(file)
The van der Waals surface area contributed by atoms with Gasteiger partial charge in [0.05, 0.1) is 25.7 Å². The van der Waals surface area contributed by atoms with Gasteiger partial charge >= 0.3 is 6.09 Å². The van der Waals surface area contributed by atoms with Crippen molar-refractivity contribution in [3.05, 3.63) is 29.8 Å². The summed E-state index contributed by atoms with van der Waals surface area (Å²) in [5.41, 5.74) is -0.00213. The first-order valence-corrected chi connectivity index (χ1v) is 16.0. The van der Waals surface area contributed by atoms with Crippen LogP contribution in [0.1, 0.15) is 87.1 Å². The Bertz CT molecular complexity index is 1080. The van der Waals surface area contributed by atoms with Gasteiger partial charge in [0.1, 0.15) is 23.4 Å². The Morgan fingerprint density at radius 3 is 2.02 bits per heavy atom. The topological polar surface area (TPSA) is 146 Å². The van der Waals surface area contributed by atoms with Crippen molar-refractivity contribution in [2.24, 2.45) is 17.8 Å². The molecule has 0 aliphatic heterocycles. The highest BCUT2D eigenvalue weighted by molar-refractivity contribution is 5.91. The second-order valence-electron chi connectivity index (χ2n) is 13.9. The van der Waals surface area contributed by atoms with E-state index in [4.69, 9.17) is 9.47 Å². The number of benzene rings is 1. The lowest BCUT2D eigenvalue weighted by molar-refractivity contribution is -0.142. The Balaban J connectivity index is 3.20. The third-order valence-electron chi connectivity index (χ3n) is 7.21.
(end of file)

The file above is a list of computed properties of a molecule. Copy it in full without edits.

The van der Waals surface area contributed by atoms with Gasteiger partial charge in [0.05, 0.1) is 25.7 Å². The van der Waals surface area contributed by atoms with Gasteiger partial charge >= 0.3 is 6.09 Å². The van der Waals surface area contributed by atoms with Crippen molar-refractivity contribution in [3.05, 3.63) is 29.8 Å². The summed E-state index contributed by atoms with van der Waals surface area (Å²) in [5.41, 5.74) is -0.00213. The first-order valence-corrected chi connectivity index (χ1v) is 16.0. The van der Waals surface area contributed by atoms with Crippen LogP contribution in [0.1, 0.15) is 87.1 Å². The Bertz CT molecular complexity index is 1080. The van der Waals surface area contributed by atoms with Gasteiger partial charge in [0.1, 0.15) is 23.4 Å². The Morgan fingerprint density at radius 3 is 2.02 bits per heavy atom. The topological polar surface area (TPSA) is 146 Å². The van der Waals surface area contributed by atoms with Crippen molar-refractivity contribution in [2.24, 2.45) is 17.8 Å². The molecule has 0 aliphatic heterocycles. The highest BCUT2D eigenvalue weighted by molar-refractivity contribution is 5.91. The second-order valence-electron chi connectivity index (χ2n) is 13.9. The van der Waals surface area contributed by atoms with E-state index in [4.69, 9.17) is 9.47 Å². The number of benzene rings is 1. The lowest BCUT2D eigenvalue weighted by molar-refractivity contribution is -0.142. The Balaban J connectivity index is 3.20. The third-order valence-electron chi connectivity index (χ3n) is 7.21.